A Good Year
(SPOILERS) I oughtn’t really to like A Good Year. And, kind of, I don’t. But I kind of do too. Despite entirely floundering on a number of levels that should entirely incapacitate it on the starting line, it’s probably the most likeable, personable movie Ridley Scott has made in the past two decades. Which doesn’t make it very good, but it’s very evident he actually had something invested in what he was making for a change.
Top of the list of things that don’t work – since he’s in almost every scene – is Russell Crowe playing, effectively, Hugh Grant. If Hugh Grant had ever played a yuppie in the big city needing to discover his softer side via a sojourn in the French countryside. Crowe’s got the caricature of a toff accent down sufficiently, but he just isn’t the chinless cad type, and he isn’t a master of light comedy either, no matter how many times he brushes his hands through his floppy fringe in an approximation Oor Hughie.
He’s a particular strain in the early stages of the picture, strutting the brokerage floor calling his staff "lab rats" or attempting casual pratfalls; it’s a horridly affected performance at the outset. However, transition him into a romance with Marion Cotillard, and he finds his footing. Which means the second part of the film – and typically of Ridley, it’s a two-hour fifteen-minute movie that should be at least an hour shorter – is a much more amenable, approachable experience.
The other big problem, which again sort of drops away when the romance becomes the focus, is that there’s a reason Scott hadn’t done a comedy before (Thelma & Louise doesn’t count); he’s got zero comic timing. Sure, he can handle a laugh when it derives from a dramatic situation (Thelma & Louise can hold its hand up here), but one only has to look at his execution of comic hijinks, such as Max Skinner (Crowe) racing round and round a village fountain in a smart car like he’s auditioning for Benny Hill, to realise he’s utterly clueless. Tellingly, Ridders hasn’t returned to the genre since, although it might have something to do with A Good Year bombing (it barely made back its budget).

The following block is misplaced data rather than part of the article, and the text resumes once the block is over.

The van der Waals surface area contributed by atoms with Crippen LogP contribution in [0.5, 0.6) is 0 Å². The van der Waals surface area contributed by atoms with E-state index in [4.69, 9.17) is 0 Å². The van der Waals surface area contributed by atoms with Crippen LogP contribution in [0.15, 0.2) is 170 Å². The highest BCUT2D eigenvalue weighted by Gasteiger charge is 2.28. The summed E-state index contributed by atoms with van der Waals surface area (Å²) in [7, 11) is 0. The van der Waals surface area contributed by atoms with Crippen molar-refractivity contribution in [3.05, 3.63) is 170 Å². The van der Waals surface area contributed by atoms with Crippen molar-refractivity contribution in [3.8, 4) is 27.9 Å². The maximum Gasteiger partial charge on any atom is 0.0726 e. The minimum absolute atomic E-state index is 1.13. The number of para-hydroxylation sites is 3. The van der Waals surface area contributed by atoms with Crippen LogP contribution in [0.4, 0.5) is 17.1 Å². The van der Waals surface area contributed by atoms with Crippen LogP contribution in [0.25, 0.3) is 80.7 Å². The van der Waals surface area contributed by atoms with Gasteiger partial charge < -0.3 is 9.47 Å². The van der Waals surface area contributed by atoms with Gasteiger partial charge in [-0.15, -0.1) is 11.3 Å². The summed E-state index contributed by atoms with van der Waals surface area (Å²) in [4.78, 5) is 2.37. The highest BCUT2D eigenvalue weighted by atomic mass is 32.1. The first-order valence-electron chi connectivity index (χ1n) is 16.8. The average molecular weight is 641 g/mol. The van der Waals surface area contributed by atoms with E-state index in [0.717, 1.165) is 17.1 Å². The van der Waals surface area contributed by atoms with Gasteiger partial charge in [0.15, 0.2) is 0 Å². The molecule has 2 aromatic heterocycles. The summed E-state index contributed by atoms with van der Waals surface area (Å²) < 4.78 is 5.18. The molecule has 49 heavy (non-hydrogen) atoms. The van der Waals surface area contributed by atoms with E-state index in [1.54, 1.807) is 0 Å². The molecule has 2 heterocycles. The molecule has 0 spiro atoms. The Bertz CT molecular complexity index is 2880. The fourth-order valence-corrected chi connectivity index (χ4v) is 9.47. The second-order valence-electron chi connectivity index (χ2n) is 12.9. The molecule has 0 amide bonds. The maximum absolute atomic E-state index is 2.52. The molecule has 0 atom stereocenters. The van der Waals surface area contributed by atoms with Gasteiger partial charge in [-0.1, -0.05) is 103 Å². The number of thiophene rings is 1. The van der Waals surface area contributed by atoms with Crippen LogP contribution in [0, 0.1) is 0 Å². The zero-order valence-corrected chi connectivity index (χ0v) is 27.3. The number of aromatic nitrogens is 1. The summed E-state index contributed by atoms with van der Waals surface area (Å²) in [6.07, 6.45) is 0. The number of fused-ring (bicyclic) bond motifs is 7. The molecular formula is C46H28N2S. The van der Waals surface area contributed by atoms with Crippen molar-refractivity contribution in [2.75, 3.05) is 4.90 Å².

It was that rarity for Scott: a project he initiated, having lived in Provence for fifteen years at that point (so it must now be a quarter of a century, if he’s still in residence) and wanting to make a movie there (the entire thing was filmed eight minutes of his house, so goes the boast). He went to Peter Mayle, whose A Year in Provence had met with considerable success, spawning a TV series starring John Thaw; Mayle ended up turning the idea into a novel rather than a screenplay, one that diverged from what Scott wanted. So Scott harnessed Marc Klein to refashion the essentials.
There are rocky elements from the off, notably the intrusive flashbacks to Albert Finney’s Uncle Henry and an endlessly precocious Freddie Highmore as the young Max; Max spent many of his summers with Henry, who has recently expired and left his property to him. It’s nice to see Finney in a Scott movie again (the last was his first, The Duellists), and he’s on effortlessly iconic form as the kind of figure who would stay with you throughout your life, no matter how distant you become, but the device itself never feels less than bodge (at one stage in the writing, Henry was planned as a ghost speaking to the present-day Max). There’s also an annoyingly affirmative retrieved memory device, linking Max’s childhood to his present; Scott evidently thought it was such a great idea, he used it again for Robin Hood. And yet, the longer you stay with the director’s detour from his accustomed genre, the more his evident love of the countryside (gorgeously photographed by Phillipe Le Sourd) rubs off on you, as it does Max.
It helps that the supporting cast are note perfect. On the Gallic side, there’s Didier Bourdon as the estate’s idiosyncratic winemaker and Isabelle Candelier as his frisky wife (there’s only five years between Crowe and Bourdon, although there’s evidently supposed to be many more). Cotillard is perfect as the irresistible, uncatchable Fanny, and Abbie Cornish very appealing as Max’s illegitimate sibling Christie, who importunely shows up to put a potential spanner in Max’s plans for a quick sale of the chateau and vineyard.
Best of all is Tom Hollander as Max’s estate agent chum Charlie, a scene-stealing reminder of how the lead should have been performed – privileged, slightly obnoxious, but very funny – and he makes a much more engaging, relentlessly toffy toff than Crowe ("We don’t say shabby, Max. We say filled with the patina of a bygone era"; "This is a disaster. Mr froggy wine man has just knocked a million off our sale price"; "In France, is it actually illegal to shag your own cousin?": "Only if she’s ugly").
Max: I love this place. It’s intoxicating. I can’t for the life of me think why I stopped coming down here.
A Good Year also comes armed with an infectiously catchy, jaunty little score from Mark Steitenfeld (a protégée of Hans Zimmer who went on to provide the accompaniment for the next four Scott movies) that does a lovely job evoking an enticing, frivolous, luxuriant mood. It’s a foregone conclusion that Max will forsake being an asshole in the city for the good life in France, and even given the grievous miscasting, you’re rooting for him to make the right choice. This applies to the movie as a whole: even though you know Scott has made better, that it’s something of a mess and that the stabs at broad comedy fail entirely, A Good Year still has a certain charm. How many Scott movies conjure a place you’d actually want to visit?
Agree? Disagree? Mildly or vehemently? Let me know in the comments below.